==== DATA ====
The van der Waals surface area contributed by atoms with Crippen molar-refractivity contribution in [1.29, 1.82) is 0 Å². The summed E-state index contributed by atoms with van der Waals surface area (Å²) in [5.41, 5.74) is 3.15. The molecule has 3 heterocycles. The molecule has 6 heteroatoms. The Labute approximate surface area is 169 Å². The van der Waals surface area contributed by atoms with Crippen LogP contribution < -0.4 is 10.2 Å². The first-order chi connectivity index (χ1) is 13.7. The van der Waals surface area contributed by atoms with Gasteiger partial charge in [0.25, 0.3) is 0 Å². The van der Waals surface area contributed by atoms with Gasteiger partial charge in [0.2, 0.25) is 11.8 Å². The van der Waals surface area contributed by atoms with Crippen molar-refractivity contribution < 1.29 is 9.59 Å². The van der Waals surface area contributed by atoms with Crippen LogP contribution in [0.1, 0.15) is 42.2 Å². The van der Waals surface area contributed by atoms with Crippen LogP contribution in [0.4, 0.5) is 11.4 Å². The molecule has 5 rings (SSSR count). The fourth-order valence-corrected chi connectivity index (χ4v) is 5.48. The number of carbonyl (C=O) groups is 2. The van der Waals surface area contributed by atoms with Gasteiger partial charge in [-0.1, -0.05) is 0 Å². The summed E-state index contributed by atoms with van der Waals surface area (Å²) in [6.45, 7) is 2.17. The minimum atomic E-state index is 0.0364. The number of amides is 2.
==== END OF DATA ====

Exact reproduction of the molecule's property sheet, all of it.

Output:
The van der Waals surface area contributed by atoms with Crippen molar-refractivity contribution in [1.29, 1.82) is 0 Å². The summed E-state index contributed by atoms with van der Waals surface area (Å²) in [5.41, 5.74) is 3.15. The molecule has 3 heterocycles. The molecule has 6 heteroatoms. The Labute approximate surface area is 169 Å². The van der Waals surface area contributed by atoms with Crippen LogP contribution < -0.4 is 10.2 Å². The first-order chi connectivity index (χ1) is 13.7. The van der Waals surface area contributed by atoms with Gasteiger partial charge in [0.25, 0.3) is 0 Å². The van der Waals surface area contributed by atoms with Gasteiger partial charge in [0.2, 0.25) is 11.8 Å². The van der Waals surface area contributed by atoms with Crippen molar-refractivity contribution < 1.29 is 9.59 Å². The van der Waals surface area contributed by atoms with Crippen LogP contribution in [0.1, 0.15) is 42.2 Å². The van der Waals surface area contributed by atoms with Crippen LogP contribution in [0.4, 0.5) is 11.4 Å². The molecule has 5 rings (SSSR count). The fourth-order valence-corrected chi connectivity index (χ4v) is 5.48. The number of carbonyl (C=O) groups is 2. The van der Waals surface area contributed by atoms with Gasteiger partial charge in [-0.1, -0.05) is 0 Å². The summed E-state index contributed by atoms with van der Waals surface area (Å²) in [6.45, 7) is 2.17. The minimum atomic E-state index is 0.0364. The number of amides is 2.